Me at age 13, looking like a creepy little bride
Traveling was always my favorite part about working as an actor. I went to fascinating places and lived there for several months at a time. I got to immerse myself in the culture and go beyond the tourist things. I got to learn languages and make friends with bellmen. I will always be grateful for the variety of experiences I had because I was an actor.
Some projects were worth doing for the location alone. Vendetta II, which filmed in Rome, was one such example.
It was a mini-series in which I was playing a blind girl. I was not blind throughout the whole film but rather, my character went blind after a mobster threw her off the side of a mountain in an attempt to hurt her mother, a nun, who was played by the supermodel Carol Alt. So, for half of the mini-series, I was blind until a trip through the Italian countryside restored my site. As beautiful views are prone to do.
As I said, it was mostly about the cool location.
Any self-respecting mafia film requires a healthy dose of religious pageantry. Before my character went blind, she was supposed to take Communion, as one assumes all daughters of nuns would do.
In the scene, I wore a white miniature wedding dress with a veil, and walked down the church aisle with all the dark wood and dark music that one would expect of a Catholic church in the Italian countryside. Having been raised without any religious influence whatsoever, I was clueless as to the procedure involved in this rite of passage. So during rehearsal, I just followed the other girls who seemed to know how to kneel and open their mouths for the Communion wafers.
And then I heard the priest murmur something about the body of Christ.
I had been a strict vegetarian since the age of four, so this totally freaked me out. What the hell was he putting in my mouth?? Eating Christ sounded super gross. During the first take, I took the wafer in my mouth and poked at it with my tongue while trying not to gag.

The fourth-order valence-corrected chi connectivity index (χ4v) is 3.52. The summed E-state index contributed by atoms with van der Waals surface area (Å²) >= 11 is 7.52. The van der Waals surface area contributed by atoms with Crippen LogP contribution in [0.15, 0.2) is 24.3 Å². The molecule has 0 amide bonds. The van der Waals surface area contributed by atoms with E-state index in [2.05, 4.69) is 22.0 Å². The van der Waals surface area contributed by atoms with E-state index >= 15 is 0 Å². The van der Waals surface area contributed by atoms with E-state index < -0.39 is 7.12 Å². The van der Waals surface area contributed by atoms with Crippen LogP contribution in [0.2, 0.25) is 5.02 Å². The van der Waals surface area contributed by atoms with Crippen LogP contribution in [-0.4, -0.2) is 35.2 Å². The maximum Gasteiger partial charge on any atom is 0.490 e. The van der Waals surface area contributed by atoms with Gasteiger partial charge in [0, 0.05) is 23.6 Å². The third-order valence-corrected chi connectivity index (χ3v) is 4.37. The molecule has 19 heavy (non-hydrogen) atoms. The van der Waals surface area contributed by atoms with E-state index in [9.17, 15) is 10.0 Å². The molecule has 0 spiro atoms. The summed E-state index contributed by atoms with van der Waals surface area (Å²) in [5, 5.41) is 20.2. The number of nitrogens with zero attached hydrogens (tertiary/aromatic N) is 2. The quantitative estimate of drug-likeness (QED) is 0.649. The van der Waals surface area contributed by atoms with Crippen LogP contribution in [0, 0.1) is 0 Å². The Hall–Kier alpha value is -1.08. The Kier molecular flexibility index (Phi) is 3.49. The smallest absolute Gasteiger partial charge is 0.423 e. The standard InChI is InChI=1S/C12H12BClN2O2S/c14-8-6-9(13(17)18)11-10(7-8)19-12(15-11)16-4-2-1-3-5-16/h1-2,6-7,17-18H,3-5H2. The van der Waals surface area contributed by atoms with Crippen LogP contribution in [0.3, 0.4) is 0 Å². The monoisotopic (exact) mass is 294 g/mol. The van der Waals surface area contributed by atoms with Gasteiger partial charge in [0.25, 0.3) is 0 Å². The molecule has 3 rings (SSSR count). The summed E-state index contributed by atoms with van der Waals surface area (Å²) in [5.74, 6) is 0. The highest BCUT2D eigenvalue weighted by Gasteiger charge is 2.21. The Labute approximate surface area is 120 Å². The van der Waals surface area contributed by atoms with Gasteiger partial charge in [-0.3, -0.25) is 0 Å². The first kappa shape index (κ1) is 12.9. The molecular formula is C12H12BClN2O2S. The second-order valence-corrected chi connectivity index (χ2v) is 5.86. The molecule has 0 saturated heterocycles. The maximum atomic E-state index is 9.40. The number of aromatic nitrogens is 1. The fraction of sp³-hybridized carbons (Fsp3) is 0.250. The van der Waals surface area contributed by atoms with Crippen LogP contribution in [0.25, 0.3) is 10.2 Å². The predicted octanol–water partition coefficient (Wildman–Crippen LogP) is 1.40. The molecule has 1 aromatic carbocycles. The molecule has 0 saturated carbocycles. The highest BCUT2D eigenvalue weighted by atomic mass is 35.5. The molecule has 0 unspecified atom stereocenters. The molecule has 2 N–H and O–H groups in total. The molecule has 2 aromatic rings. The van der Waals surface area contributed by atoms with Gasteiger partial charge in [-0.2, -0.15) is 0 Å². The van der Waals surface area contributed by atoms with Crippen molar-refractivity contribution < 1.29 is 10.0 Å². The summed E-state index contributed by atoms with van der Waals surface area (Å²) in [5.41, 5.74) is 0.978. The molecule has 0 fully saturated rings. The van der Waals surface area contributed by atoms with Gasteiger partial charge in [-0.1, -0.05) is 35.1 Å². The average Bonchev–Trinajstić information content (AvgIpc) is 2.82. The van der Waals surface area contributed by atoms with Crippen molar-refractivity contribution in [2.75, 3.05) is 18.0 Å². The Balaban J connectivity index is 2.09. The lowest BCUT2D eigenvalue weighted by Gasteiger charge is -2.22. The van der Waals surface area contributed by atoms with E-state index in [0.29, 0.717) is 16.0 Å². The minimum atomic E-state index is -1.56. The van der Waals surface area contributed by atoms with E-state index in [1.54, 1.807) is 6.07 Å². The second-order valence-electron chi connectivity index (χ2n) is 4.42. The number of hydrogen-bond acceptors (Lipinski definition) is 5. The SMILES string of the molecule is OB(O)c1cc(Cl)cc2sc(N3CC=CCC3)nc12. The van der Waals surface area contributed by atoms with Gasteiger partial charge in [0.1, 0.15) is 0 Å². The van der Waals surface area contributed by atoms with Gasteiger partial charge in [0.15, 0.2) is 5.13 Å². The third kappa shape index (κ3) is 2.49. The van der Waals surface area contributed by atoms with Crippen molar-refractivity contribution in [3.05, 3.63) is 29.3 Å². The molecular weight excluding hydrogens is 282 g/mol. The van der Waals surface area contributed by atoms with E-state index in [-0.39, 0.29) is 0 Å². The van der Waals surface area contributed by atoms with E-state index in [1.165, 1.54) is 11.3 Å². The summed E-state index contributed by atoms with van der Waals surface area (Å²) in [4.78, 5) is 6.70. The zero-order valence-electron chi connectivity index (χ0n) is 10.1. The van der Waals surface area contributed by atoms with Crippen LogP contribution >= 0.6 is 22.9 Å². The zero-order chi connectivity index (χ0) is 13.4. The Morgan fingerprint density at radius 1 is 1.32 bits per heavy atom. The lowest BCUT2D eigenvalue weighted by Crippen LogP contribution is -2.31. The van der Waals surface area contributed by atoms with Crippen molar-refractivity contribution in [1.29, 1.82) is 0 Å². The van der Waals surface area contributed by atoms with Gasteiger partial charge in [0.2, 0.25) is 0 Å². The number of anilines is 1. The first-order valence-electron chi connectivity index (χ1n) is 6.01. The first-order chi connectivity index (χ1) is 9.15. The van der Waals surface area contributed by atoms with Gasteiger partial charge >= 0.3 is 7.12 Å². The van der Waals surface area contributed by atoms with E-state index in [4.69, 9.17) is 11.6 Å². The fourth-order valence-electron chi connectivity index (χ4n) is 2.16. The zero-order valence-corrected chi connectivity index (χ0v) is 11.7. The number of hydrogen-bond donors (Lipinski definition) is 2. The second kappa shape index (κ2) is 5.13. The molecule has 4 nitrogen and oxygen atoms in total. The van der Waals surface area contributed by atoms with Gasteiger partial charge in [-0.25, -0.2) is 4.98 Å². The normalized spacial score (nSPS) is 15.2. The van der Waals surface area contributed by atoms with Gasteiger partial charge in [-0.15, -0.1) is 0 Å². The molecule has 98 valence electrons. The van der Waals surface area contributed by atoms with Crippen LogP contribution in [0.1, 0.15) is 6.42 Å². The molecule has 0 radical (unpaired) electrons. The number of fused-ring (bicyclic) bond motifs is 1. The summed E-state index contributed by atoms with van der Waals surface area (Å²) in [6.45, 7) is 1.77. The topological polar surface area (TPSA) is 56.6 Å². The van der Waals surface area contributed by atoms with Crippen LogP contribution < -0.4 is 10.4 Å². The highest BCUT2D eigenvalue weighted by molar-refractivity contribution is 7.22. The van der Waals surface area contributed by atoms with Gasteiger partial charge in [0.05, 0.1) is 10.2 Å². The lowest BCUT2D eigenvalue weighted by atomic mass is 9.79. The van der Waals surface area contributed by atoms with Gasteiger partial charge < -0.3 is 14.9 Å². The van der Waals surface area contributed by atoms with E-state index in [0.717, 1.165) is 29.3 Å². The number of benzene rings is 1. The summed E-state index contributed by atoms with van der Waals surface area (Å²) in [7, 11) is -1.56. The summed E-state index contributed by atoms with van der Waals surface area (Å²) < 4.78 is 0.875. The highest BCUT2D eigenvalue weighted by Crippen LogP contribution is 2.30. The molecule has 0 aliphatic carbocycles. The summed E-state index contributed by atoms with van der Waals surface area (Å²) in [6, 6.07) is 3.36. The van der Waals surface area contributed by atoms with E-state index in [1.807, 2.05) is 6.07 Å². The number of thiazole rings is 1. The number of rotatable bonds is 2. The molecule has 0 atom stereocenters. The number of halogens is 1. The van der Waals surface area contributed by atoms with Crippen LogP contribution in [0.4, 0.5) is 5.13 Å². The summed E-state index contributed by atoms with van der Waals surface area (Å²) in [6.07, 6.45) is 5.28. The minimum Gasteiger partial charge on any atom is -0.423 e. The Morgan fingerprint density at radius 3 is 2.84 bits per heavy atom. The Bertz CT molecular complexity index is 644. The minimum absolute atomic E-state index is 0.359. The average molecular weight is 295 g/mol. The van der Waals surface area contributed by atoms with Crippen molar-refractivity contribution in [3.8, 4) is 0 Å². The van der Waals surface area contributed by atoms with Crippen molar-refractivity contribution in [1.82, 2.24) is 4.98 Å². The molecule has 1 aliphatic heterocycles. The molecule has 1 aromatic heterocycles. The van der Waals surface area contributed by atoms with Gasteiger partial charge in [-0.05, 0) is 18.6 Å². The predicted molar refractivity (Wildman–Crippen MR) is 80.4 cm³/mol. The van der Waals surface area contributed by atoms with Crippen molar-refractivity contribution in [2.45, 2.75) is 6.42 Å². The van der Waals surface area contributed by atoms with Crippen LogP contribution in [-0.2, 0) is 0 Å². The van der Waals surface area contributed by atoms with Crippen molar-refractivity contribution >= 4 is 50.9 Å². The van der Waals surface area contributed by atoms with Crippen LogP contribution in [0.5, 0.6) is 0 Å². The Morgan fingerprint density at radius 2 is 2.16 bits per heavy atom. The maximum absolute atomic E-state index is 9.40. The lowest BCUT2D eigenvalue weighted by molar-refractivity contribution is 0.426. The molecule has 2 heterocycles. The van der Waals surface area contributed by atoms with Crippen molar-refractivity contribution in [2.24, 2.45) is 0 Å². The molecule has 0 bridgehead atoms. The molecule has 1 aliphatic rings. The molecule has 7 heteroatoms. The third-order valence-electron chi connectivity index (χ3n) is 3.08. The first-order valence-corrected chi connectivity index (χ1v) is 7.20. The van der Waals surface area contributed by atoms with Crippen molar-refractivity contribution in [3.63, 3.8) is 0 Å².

It didn’t feel like flesh but it certainly didn’t feel like food, either.
What was this stuff?
Was it some sort of pressed chicken Jesus-taste-alike?
Was it plastic prop food?
I had made the mistake of trying to eat prop food before, much to the amusement of the rest of the cast and crew, and was not eager to replicate that experience. Admitting my lack of religious knowledge to the real Italian priest who had been hired to play the role of the priest would have been humiliating. The church was full of about 100 extras who didn’t speak much English. Since everyone else seemed to know what was going on, I felt too shy to ask the director or anyone else on the crew. My mom was around somewhere, but I wasn’t confident that she would know what this thing was anymore than I did.
I was all alone in a crowd.
And my job was to eat the body of a deity.
I decided to shove the wafer to the roof of my mouth without chewing it. The wafer fit snugly within the half circle of my upper teeth. Then we did another take. And another. There was little time in between, so I just kept shoving the body of Jesus onto the roof of my mouth, getting more and more nervous as I started to lose space on my tongue for the next take’s wafer. Whatever this thing was, it was absorbing all the saliva in my mouth, turning into a sticky clump and making the whole experience rather uncomfortable.
Finally, after almost ten takes, we got the shot and I was able to step outside and get enough privacy to peel the layers of the Lord off the roof of my mouth and chuck it into a nearby courtyard full of birds.
They seemingly had no qualms about the nature of the wafer.
When I went back to the hotel that night after work, I crawled into bed and thought about how lucky I was and what an amazing day I had — I actually got to feed some pigeons.
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